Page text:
Thursday, September 11, 2008
Intermediate Art Materials tip for Manga fans: Coloring Flesh Tones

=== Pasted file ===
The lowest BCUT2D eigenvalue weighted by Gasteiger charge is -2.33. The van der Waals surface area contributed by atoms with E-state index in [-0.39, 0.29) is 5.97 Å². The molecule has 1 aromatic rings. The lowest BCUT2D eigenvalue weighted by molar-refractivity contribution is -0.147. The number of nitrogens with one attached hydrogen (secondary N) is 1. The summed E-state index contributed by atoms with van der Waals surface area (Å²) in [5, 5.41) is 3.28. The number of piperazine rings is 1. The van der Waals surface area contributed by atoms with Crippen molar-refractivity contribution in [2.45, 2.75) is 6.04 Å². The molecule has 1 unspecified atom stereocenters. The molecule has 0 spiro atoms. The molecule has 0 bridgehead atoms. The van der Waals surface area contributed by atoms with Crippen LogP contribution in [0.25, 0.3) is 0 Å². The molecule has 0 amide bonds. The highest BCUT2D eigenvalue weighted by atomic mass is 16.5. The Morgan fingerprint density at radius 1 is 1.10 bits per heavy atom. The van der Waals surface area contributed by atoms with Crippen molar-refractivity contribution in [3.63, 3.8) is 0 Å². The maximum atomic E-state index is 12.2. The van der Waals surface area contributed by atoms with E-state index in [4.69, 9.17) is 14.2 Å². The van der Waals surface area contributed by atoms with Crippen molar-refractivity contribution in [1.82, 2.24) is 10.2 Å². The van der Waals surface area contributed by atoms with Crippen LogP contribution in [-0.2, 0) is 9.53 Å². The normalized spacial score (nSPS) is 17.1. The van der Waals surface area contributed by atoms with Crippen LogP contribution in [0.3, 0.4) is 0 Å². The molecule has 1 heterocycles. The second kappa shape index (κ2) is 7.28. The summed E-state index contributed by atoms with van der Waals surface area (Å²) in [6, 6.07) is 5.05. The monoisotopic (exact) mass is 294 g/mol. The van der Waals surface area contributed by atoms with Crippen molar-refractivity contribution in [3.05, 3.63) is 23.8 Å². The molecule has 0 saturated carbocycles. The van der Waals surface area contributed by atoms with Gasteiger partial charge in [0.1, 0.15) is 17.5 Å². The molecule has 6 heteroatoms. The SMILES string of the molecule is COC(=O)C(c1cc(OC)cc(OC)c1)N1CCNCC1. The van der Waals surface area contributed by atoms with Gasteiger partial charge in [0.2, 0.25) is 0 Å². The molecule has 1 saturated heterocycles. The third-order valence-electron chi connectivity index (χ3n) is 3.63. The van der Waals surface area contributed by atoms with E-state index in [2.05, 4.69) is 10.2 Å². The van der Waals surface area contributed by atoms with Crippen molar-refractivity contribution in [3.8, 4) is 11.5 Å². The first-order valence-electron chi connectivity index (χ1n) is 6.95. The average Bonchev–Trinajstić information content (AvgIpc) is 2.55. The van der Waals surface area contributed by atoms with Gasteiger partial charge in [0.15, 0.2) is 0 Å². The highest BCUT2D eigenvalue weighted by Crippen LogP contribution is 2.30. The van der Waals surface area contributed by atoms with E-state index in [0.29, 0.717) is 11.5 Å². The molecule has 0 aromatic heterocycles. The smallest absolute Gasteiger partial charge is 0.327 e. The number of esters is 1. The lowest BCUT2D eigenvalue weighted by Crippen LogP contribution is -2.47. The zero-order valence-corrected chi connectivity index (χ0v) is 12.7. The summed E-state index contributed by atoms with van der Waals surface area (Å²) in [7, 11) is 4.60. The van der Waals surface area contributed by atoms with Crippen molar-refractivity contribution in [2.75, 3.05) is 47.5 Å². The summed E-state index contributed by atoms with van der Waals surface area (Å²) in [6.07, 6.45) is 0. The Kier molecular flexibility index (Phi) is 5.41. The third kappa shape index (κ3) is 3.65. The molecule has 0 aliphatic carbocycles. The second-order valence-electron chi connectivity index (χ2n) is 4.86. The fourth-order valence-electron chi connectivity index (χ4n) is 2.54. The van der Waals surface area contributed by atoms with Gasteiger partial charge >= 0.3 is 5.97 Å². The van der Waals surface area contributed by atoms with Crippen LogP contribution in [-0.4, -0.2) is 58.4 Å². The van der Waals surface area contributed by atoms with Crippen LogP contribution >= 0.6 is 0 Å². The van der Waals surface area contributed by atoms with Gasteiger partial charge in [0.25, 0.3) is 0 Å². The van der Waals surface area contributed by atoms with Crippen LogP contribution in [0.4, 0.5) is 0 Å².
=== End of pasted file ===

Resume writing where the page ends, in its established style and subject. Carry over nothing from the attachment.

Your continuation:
Once a budding artist has explored and reached the limitations of "student grade" art materials, it might be time to start exploring "artist grade" professional markers and watercolors. For coloring manga faces, Copic Sketch markers are a popular choice given the wide assortment of flesh tones included in their range. For beginners, a basic set of favorite colors and a few flesh tones (like YR00, E00, E11, E50) might be a good start to try them out. The main challenge of the Copic Sketch markers is the cost barrier, and that to achieve smoother gradients and richer colors requires a large investment on bigger sets. Even though more and more art is now created digitally, every once in a while is still nice to work with quality tools in the real world. On that account, Copic markers certainly deliver top performance and convenience.Another alternative for coloring of flesh tones would be to try artist grade watercolors applied with a waterbrush or a sable brush. Raw Sienna (Pigment PY43) is a particular good choice for coloring face drawings given its transparency (for it will not cover the black outlines like a more opaque color like yellow ochre would). I used Winsor & Newton artist pan watercolor for the samples above, but Holbein tube paint might be more readily available in other parts of the world. For the latter, one could simply squeeze some watercolor from the tube and allow it to dry on a small ceramic dish for a convenient custom pan. With some practice and careful gradated washes of even a single watercolor hue, it's possible to convey volume and shadow as effectively as a handful of markers. Naturally when using watercolors, the paper support has to be able to withstand light washes to avoid excesive warping.